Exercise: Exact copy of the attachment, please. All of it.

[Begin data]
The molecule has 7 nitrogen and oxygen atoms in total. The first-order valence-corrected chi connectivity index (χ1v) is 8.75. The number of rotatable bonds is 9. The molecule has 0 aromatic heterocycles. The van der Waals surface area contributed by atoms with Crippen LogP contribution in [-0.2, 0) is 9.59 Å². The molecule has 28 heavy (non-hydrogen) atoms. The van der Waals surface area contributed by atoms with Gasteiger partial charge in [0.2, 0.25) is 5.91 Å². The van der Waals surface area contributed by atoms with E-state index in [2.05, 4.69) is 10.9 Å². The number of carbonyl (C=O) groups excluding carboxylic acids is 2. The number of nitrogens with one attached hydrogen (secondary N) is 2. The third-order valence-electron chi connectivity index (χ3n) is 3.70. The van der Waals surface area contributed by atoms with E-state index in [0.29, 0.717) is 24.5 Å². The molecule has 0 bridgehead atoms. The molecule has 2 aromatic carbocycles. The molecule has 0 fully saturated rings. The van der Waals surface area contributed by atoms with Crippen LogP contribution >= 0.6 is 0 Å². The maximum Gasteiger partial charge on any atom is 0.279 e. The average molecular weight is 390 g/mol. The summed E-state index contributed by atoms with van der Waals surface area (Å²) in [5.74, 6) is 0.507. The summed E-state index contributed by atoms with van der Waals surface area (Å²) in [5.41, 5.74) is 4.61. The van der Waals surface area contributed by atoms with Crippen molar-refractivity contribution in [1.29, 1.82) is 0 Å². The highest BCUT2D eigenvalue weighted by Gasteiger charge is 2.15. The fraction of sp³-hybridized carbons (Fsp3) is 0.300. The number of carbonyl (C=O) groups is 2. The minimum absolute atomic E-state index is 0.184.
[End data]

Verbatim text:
The molecule has 7 nitrogen and oxygen atoms in total. The first-order valence-corrected chi connectivity index (χ1v) is 8.75. The number of rotatable bonds is 9. The molecule has 0 aromatic heterocycles. The van der Waals surface area contributed by atoms with Crippen LogP contribution in [-0.2, 0) is 9.59 Å². The molecule has 28 heavy (non-hydrogen) atoms. The van der Waals surface area contributed by atoms with Gasteiger partial charge in [0.2, 0.25) is 5.91 Å². The van der Waals surface area contributed by atoms with E-state index in [2.05, 4.69) is 10.9 Å². The number of carbonyl (C=O) groups excluding carboxylic acids is 2. The number of nitrogens with one attached hydrogen (secondary N) is 2. The third-order valence-electron chi connectivity index (χ3n) is 3.70. The van der Waals surface area contributed by atoms with E-state index in [0.29, 0.717) is 24.5 Å². The molecule has 0 bridgehead atoms. The molecule has 2 aromatic carbocycles. The molecule has 0 fully saturated rings. The van der Waals surface area contributed by atoms with Crippen LogP contribution >= 0.6 is 0 Å². The maximum Gasteiger partial charge on any atom is 0.279 e. The average molecular weight is 390 g/mol. The summed E-state index contributed by atoms with van der Waals surface area (Å²) in [5.74, 6) is 0.507. The summed E-state index contributed by atoms with van der Waals surface area (Å²) in [5.41, 5.74) is 4.61. The van der Waals surface area contributed by atoms with Crippen molar-refractivity contribution in [1.29, 1.82) is 0 Å². The highest BCUT2D eigenvalue weighted by Gasteiger charge is 2.15. The fraction of sp³-hybridized carbons (Fsp3) is 0.300. The number of carbonyl (C=O) groups is 2. The minimum absolute atomic E-state index is 0.184.